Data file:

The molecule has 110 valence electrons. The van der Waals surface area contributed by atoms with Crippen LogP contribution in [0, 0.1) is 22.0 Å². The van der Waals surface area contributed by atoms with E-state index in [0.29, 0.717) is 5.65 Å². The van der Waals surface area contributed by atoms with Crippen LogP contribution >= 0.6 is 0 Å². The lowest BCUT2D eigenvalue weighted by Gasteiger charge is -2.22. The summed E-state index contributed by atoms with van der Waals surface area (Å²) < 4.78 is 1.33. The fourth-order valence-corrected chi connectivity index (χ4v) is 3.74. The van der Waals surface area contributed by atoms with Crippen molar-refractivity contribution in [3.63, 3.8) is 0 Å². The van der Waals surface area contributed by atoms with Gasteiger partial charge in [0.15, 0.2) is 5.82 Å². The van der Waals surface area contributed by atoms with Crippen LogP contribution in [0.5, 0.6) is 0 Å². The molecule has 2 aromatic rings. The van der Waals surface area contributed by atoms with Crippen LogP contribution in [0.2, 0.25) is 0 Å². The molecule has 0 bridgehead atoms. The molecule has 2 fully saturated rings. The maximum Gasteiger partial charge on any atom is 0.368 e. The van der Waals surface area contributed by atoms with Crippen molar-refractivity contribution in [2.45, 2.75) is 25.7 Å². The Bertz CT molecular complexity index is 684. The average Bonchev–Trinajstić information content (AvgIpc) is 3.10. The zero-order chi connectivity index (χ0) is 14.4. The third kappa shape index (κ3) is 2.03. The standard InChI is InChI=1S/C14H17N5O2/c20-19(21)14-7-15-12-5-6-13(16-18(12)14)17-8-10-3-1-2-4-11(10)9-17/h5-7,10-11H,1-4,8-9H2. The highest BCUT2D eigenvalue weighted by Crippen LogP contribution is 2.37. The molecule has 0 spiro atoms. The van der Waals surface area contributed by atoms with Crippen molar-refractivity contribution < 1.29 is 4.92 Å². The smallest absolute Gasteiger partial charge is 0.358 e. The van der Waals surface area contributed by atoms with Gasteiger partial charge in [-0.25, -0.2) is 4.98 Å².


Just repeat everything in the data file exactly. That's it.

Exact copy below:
The molecule has 110 valence electrons. The van der Waals surface area contributed by atoms with Crippen LogP contribution in [0, 0.1) is 22.0 Å². The van der Waals surface area contributed by atoms with E-state index in [0.29, 0.717) is 5.65 Å². The van der Waals surface area contributed by atoms with Crippen LogP contribution >= 0.6 is 0 Å². The lowest BCUT2D eigenvalue weighted by Gasteiger charge is -2.22. The summed E-state index contributed by atoms with van der Waals surface area (Å²) < 4.78 is 1.33. The fourth-order valence-corrected chi connectivity index (χ4v) is 3.74. The van der Waals surface area contributed by atoms with Crippen molar-refractivity contribution in [3.63, 3.8) is 0 Å². The van der Waals surface area contributed by atoms with Gasteiger partial charge in [0.15, 0.2) is 5.82 Å². The van der Waals surface area contributed by atoms with Crippen LogP contribution in [0.5, 0.6) is 0 Å². The molecule has 2 aromatic rings. The van der Waals surface area contributed by atoms with Crippen LogP contribution in [0.2, 0.25) is 0 Å². The molecule has 0 bridgehead atoms. The molecule has 2 fully saturated rings. The maximum Gasteiger partial charge on any atom is 0.368 e. The van der Waals surface area contributed by atoms with Crippen molar-refractivity contribution in [2.45, 2.75) is 25.7 Å². The Bertz CT molecular complexity index is 684. The average Bonchev–Trinajstić information content (AvgIpc) is 3.10. The zero-order chi connectivity index (χ0) is 14.4. The third kappa shape index (κ3) is 2.03. The standard InChI is InChI=1S/C14H17N5O2/c20-19(21)14-7-15-12-5-6-13(16-18(12)14)17-8-10-3-1-2-4-11(10)9-17/h5-7,10-11H,1-4,8-9H2. The highest BCUT2D eigenvalue weighted by Crippen LogP contribution is 2.37. The molecule has 0 spiro atoms. The van der Waals surface area contributed by atoms with Crippen molar-refractivity contribution < 1.29 is 4.92 Å². The smallest absolute Gasteiger partial charge is 0.358 e. The van der Waals surface area contributed by atoms with Gasteiger partial charge in [-0.25, -0.2) is 4.98 Å².